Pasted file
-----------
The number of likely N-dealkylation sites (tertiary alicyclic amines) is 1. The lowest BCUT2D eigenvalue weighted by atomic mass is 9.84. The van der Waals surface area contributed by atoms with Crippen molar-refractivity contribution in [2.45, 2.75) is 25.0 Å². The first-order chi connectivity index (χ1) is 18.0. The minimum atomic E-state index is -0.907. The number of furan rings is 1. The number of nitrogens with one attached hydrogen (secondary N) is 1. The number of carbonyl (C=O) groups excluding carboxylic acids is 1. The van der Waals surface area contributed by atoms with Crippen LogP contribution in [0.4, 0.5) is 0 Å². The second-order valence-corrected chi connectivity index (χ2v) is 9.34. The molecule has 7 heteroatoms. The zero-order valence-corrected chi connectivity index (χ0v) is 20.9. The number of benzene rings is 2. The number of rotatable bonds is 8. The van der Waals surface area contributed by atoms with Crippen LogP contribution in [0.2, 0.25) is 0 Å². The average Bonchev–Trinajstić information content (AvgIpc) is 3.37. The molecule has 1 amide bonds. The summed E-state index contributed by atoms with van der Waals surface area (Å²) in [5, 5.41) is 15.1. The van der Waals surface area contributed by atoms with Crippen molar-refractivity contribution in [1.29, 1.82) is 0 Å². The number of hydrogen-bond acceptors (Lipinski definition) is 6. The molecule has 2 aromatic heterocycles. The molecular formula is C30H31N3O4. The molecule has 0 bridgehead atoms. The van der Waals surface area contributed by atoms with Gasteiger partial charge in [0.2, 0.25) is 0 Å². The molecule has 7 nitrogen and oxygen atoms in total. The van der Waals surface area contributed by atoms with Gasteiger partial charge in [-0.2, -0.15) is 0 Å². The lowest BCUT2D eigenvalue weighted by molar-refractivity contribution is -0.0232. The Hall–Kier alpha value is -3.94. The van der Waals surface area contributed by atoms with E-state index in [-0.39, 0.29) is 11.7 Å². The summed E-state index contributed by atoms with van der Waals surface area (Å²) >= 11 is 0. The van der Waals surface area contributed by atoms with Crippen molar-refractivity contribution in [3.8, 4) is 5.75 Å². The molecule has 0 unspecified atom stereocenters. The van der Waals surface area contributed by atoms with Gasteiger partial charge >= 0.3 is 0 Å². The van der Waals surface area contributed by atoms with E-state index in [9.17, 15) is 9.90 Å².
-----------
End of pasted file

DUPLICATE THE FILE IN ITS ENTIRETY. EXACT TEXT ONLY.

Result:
The number of likely N-dealkylation sites (tertiary alicyclic amines) is 1. The lowest BCUT2D eigenvalue weighted by atomic mass is 9.84. The van der Waals surface area contributed by atoms with Crippen molar-refractivity contribution in [2.45, 2.75) is 25.0 Å². The first-order chi connectivity index (χ1) is 18.0. The minimum atomic E-state index is -0.907. The number of furan rings is 1. The number of nitrogens with one attached hydrogen (secondary N) is 1. The number of carbonyl (C=O) groups excluding carboxylic acids is 1. The van der Waals surface area contributed by atoms with Crippen LogP contribution in [0.4, 0.5) is 0 Å². The second-order valence-corrected chi connectivity index (χ2v) is 9.34. The molecule has 7 heteroatoms. The zero-order valence-corrected chi connectivity index (χ0v) is 20.9. The number of benzene rings is 2. The number of rotatable bonds is 8. The van der Waals surface area contributed by atoms with Crippen LogP contribution in [0.2, 0.25) is 0 Å². The average Bonchev–Trinajstić information content (AvgIpc) is 3.37. The molecule has 1 amide bonds. The summed E-state index contributed by atoms with van der Waals surface area (Å²) in [5, 5.41) is 15.1. The van der Waals surface area contributed by atoms with Crippen molar-refractivity contribution in [1.29, 1.82) is 0 Å². The number of hydrogen-bond acceptors (Lipinski definition) is 6. The molecule has 2 aromatic heterocycles. The molecular formula is C30H31N3O4. The molecule has 0 bridgehead atoms. The van der Waals surface area contributed by atoms with Gasteiger partial charge in [0.2, 0.25) is 0 Å². The molecule has 7 nitrogen and oxygen atoms in total. The van der Waals surface area contributed by atoms with Gasteiger partial charge in [-0.2, -0.15) is 0 Å². The lowest BCUT2D eigenvalue weighted by molar-refractivity contribution is -0.0232. The Hall–Kier alpha value is -3.94. The van der Waals surface area contributed by atoms with E-state index in [-0.39, 0.29) is 11.7 Å². The summed E-state index contributed by atoms with van der Waals surface area (Å²) >= 11 is 0. The van der Waals surface area contributed by atoms with Crippen molar-refractivity contribution in [3.8, 4) is 5.75 Å². The molecule has 0 unspecified atom stereocenters. The van der Waals surface area contributed by atoms with Gasteiger partial charge >= 0.3 is 0 Å². The van der Waals surface area contributed by atoms with E-state index in [9.17, 15) is 9.90 Å².